Xiaomi feeling 'phabulous' about new phablet
Updated: 2015-01-20 11:28
By Lian Zi in San Francisco(China Daily USA)
"Made in China" products have long drawn scrutiny, as the shanzhai (copy and imitate) approach was rampant. That is especially true in the smartphone industry, which depends on technological innovation.
But some Chinese companies have started to change all that.
Xiaomi has brought its own brand of innovation to the world stage with premium electronic products, said Wang Xiao, CEO of Innospring, a Santa Clara, California-based technology incubator.
"It is a misconception that Xiaomi doesn't have technology innovation," said Lei Jun, founder of Xiaomi, who stressed that his company attaches great importance to technological innovation and patent protection.
In 2014, Xiaomi successfully applied for 2,318 tech patents. Of those, 665 were approved overseas, Lei said.
"Xiaomi indeed doesn't have enough patents right now, since it is still a startup company that only has five years' history," Lei said. "But how about 10 years later? I am sure that Xiaomi will have more than 10,000 patents around the world then."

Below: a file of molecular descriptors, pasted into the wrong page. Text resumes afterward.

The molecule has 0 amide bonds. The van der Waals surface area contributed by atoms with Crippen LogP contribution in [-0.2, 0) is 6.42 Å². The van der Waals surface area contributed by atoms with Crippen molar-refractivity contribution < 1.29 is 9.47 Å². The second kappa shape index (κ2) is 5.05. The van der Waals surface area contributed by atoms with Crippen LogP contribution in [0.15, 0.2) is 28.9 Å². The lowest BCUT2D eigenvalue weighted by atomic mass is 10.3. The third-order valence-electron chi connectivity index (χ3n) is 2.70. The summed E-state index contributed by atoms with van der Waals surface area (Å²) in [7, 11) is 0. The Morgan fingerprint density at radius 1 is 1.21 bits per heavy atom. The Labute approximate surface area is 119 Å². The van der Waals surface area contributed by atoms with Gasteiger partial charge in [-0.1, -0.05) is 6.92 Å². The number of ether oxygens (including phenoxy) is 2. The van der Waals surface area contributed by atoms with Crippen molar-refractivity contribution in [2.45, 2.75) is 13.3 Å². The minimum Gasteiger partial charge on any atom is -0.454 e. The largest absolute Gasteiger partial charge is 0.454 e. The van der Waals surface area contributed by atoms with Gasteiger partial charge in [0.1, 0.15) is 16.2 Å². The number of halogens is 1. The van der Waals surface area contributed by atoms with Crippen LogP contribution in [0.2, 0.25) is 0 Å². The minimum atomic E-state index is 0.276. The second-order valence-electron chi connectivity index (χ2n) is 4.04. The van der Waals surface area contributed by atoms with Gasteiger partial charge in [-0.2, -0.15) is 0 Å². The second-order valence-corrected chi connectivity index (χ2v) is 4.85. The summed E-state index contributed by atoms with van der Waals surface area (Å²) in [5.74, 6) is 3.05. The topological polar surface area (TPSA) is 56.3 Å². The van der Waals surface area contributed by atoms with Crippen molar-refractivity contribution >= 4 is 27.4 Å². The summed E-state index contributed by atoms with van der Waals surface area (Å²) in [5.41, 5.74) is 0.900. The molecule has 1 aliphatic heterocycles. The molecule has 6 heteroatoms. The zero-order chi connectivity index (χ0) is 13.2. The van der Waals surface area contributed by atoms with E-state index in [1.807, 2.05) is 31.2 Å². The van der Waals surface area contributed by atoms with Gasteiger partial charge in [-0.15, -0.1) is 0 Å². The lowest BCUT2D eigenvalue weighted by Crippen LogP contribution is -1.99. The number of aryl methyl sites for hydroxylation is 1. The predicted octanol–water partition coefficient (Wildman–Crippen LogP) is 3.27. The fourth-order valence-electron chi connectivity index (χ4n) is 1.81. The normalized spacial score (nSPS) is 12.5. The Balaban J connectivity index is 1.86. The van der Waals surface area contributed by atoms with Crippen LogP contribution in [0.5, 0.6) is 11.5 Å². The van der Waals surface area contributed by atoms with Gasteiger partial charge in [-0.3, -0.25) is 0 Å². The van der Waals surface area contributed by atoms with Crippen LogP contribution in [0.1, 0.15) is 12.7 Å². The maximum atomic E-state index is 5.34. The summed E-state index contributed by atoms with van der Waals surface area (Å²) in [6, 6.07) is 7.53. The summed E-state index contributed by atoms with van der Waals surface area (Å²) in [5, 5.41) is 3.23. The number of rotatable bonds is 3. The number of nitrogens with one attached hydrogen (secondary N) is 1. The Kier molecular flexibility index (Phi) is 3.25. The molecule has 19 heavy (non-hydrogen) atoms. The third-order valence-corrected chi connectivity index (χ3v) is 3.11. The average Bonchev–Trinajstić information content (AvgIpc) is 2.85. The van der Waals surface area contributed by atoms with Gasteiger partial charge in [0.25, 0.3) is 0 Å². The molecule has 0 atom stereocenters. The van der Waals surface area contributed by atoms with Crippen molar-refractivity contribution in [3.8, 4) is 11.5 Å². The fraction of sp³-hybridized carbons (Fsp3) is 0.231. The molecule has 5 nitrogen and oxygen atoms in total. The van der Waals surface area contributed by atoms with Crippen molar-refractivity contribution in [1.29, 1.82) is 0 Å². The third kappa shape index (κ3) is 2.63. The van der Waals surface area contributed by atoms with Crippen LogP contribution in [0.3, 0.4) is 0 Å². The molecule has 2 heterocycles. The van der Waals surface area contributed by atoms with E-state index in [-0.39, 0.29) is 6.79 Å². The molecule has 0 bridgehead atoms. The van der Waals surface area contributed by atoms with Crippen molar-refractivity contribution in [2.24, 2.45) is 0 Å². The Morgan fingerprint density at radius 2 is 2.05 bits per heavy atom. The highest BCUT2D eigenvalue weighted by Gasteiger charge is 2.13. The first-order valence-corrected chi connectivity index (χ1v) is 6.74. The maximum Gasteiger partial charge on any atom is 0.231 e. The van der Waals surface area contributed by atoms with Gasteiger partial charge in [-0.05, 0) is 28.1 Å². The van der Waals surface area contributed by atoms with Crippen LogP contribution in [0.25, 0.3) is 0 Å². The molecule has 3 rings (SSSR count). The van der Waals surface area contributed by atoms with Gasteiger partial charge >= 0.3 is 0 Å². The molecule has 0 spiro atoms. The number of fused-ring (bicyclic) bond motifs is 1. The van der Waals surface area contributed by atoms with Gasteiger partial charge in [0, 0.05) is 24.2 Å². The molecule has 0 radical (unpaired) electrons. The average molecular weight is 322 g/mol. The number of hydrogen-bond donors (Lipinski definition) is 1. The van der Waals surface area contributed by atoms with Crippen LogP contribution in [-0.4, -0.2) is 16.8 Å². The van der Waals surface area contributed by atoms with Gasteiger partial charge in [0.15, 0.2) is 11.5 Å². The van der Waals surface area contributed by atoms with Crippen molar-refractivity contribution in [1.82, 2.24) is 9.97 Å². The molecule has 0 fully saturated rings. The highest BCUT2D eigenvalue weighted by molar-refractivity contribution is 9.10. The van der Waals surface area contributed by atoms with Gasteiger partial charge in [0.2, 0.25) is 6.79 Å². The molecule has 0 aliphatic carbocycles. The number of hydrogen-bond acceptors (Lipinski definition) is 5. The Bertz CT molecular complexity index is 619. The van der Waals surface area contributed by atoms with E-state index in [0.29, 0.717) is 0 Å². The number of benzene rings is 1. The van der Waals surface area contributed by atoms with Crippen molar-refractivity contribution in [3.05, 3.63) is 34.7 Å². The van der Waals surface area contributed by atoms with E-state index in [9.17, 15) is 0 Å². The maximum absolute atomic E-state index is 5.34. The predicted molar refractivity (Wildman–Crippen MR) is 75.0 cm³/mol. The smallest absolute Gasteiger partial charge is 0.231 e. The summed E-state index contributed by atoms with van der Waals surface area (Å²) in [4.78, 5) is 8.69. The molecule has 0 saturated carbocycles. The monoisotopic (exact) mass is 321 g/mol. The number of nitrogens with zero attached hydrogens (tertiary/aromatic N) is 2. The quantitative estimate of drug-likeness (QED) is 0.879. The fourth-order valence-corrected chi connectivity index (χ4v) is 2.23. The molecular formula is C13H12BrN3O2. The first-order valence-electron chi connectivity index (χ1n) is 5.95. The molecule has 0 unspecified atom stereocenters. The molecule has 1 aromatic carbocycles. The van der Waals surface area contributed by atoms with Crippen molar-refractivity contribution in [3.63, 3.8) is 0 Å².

Lei spoke at last week in Beijing after unveiling the company's 5.7-inch "phablet (phone-tablet)", the Mi Note, which also happens to weigh 5.7 ounces.
Lei took aim at Apple's big-screen product, and said Mi Note has a larger screen but smaller bezel, and is thinner and lighter than the iPhone 6. Meanwhile, the Mi Note's camera doesn't stick out, as it does on the iPhone 6, Lei said.
Apple did not return a call to its media line for comment.
Catering to young people who care about design, the Mi Note uses curved glass to give it a graceful contour, Lei said. The price starts at $375, half the cost of the iPhone 6 in China.
The innovations are major steps in mobile device-development history, Lei said.
After Lei's speech, Xiaomi again was accused of copying Apple products by foreign media.
Xiaomi didn't immediately reply to an e-mail seeking comment on the allegations. However, Global Vice-President Hugo Barra said earlier to other reporters that charges that Xiaomi copied Apple were a "sweeping, sensationalist statement".
"Grasping such a lot of attention from people wasn't an accident for Xiaomi, as the company keeps updating its system versions based on users' needs," Wang said.
If there were no innovation, Xiaomi would not be as successful. The best response is customer satisfaction, Wang said.
In only five years, Xiaomi has become the world's third-largest smartphone maker, selling 61 million units in 2014, and raking in more than $12 billion, Wang said.
"It is indisputable that Xiaomi's current performance is better than Apple in its early stages," Wang said.
Xiaomi's success has bolstered the Chinese smartphone industry as it drives partners and competitors to innovate and has improved overall industry standards in China, Wang said.
(China Daily USA 01/20/2015 page1)
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